Excess HSA contribution for family

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Topic Author
ny10036
Posts: 29
Joined: Tue Apr 02, 2019 1:07 pm

Excess HSA contribution for family

Post by ny10036 »

Hi,

My family is dual income and I've had an HSA since last year and my wife switched to an HSA earlier this year. I made some bad assumptions regarding how much can be contributed to an HSA and just discovered we're in a bit of a pickle.

I have coverage only for myself and am on track to contribute the allowed 3600 limit for 2021. It is currently at 2900 contributed for the year.

My wife meanwhile has the kids on her plan and signed up to contribute the 7200 family limit. Her plan started June this year and she's contributed 3200 so far. And will have contributed about 6000 by the end of the year. So our family will likely end up contributing 9600 total to separate HSA accounts for this year.

It only occurred recently to me that this might be an issue and that I might be misunderstanding what a "family limit" is. And what I've found online seems to confirm it.

We are both at different megacorps so turning the knob off is involved. But the immediate plan is for me to switch to a different plan next year so that only my wife has an HSA.

I'm more focused on solutions for this year and possible tax implications. Our HSAs are both with fidelity and it does look like there's a form called "Fidelity HSA Return of Excess Contribution". Do we just file this before tax day next year and call it day? Should I just leave the excess there, pay whatever penalty for the year and forget about it?
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MP123
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Joined: Thu Feb 16, 2017 3:32 pm

Re: Excess HSA contribution for family

Post by MP123 »

ny10036 wrote: Wed Oct 13, 2021 9:37 am I'm more focused on solutions for this year and possible tax implications. Our HSAs are both with fidelity and it does look like there's a form called "Fidelity HSA Return of Excess Contribution". Do we just file this before tax day next year and call it day? Should I just leave the excess there, pay whatever penalty for the year and forget about it?
Yes, you can remove the excess and it's associated earnings by your tax deadline. It might be easier to just shut her contributions off before going over. If you leave the excess in the account past your tax date you'll owe 6% excise tax until it's removed, or until you use up the excess in place of regular contributions.

If either or both of you are over 55 you may have some more space with catchup contributions.
Topic Author
ny10036
Posts: 29
Joined: Tue Apr 02, 2019 1:07 pm

Re: Excess HSA contribution for family

Post by ny10036 »

MP123 wrote: Wed Oct 13, 2021 11:25 am Yes, you can remove the excess and it's associated earnings by your tax deadline.
Looks like this is the way, then.
clemrick
Posts: 342
Joined: Wed Sep 09, 2009 8:46 pm

Re: Excess HSA contribution for family

Post by clemrick »

Don't wait until the last minute to remove the excess contribution.

I am trying to do that now but due to GameStop stock transfers and registrations, Fidelity is backed up. I am going on week three of a one week process under normal circumstances. Maybe all the GameStop transferring will wind down by March, maybe something else will take its place. Who knows.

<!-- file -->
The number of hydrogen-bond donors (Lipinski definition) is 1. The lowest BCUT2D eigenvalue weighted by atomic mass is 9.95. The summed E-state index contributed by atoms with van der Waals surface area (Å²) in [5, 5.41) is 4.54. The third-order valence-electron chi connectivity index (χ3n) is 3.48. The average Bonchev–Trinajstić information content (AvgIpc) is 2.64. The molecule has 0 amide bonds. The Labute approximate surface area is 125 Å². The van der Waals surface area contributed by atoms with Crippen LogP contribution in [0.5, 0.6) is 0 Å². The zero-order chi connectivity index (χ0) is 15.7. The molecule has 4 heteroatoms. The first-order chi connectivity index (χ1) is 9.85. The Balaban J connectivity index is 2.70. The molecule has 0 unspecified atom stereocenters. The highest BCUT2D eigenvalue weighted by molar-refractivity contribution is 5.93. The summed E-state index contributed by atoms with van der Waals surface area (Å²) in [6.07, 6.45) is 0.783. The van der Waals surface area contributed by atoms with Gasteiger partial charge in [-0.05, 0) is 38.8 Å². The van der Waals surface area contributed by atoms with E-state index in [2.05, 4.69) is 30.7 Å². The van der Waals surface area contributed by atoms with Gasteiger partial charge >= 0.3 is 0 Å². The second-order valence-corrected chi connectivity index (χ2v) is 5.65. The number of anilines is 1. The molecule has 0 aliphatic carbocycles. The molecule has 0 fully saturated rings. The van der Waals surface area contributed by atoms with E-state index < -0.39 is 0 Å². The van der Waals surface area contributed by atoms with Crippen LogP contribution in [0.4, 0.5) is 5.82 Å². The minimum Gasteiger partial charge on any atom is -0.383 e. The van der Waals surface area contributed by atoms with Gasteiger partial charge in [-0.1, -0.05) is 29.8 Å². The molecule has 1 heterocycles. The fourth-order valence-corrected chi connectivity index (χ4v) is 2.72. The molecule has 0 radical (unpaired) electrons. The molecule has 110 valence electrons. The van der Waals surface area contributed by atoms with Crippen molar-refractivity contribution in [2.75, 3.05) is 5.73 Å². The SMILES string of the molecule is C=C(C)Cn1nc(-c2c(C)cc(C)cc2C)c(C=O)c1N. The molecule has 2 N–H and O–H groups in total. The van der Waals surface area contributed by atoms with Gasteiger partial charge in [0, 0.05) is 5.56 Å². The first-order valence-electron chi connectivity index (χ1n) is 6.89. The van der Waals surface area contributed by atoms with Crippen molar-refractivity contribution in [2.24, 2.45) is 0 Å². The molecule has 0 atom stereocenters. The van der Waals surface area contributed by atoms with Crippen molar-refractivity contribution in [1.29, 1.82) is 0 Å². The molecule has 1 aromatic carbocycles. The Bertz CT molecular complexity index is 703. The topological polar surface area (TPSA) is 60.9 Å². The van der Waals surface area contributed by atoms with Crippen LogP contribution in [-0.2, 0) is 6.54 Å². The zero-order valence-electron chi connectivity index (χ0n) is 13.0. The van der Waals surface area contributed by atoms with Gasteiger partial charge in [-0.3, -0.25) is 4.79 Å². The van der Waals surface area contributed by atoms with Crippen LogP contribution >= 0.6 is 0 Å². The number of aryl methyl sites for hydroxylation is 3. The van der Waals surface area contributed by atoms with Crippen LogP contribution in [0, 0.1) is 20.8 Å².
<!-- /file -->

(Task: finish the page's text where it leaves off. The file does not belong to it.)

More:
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theRoCK
Posts: 84
Joined: Wed Jul 29, 2020 5:40 pm

Re: Excess HSA contribution for family

Post by theRoCK »

ny10036 wrote: Wed Oct 13, 2021 9:37 am Hi,

My family is dual income and I've had an HSA since last year and my wife switched to an HSA earlier this year. I made some bad assumptions regarding how much can be contributed to an HSA and just discovered we're in a bit of a pickle.

I have coverage only for myself and am on track to contribute the allowed 3600 limit for 2021. It is currently at 2900 contributed for the year.

My wife meanwhile has the kids on her plan and signed up to contribute the 7200 family limit. Her plan started June this year and she's contributed 3200 so far. And will have contributed about 6000 by the end of the year. So our family will likely end up contributing 9600 total to separate HSA accounts for this year.

It only occurred recently to me that this might be an issue and that I might be misunderstanding what a "family limit" is. And what I've found online seems to confirm it.

We are both at different megacorps so turning the knob off is involved. But the immediate plan is for me to switch to a different plan next year so that only my wife has an HSA.

I'm more focused on solutions for this year and possible tax implications. Our HSAs are both with fidelity and it does look like there's a form called "Fidelity HSA Return of Excess Contribution". Do we just file this before tax day next year and call it day? Should I just leave the excess there, pay whatever penalty for the year and forget about it?
As mentioned earlier, shutting off the contributions on one and reducing the contributions on the other to meet the overall family limit might be a better option than doing the excess withdrawal later. Companies typically allow modifying your HSA contributions outside of the open enrollment period and throughout the year, so it should be possible to adjust them.

As for next year, there is no need to switch to a different plan, you can just turn off HSA contributions on yours while still on the same plan, unless the other plan is cheaper and/or has more benefits that you would like to avail.
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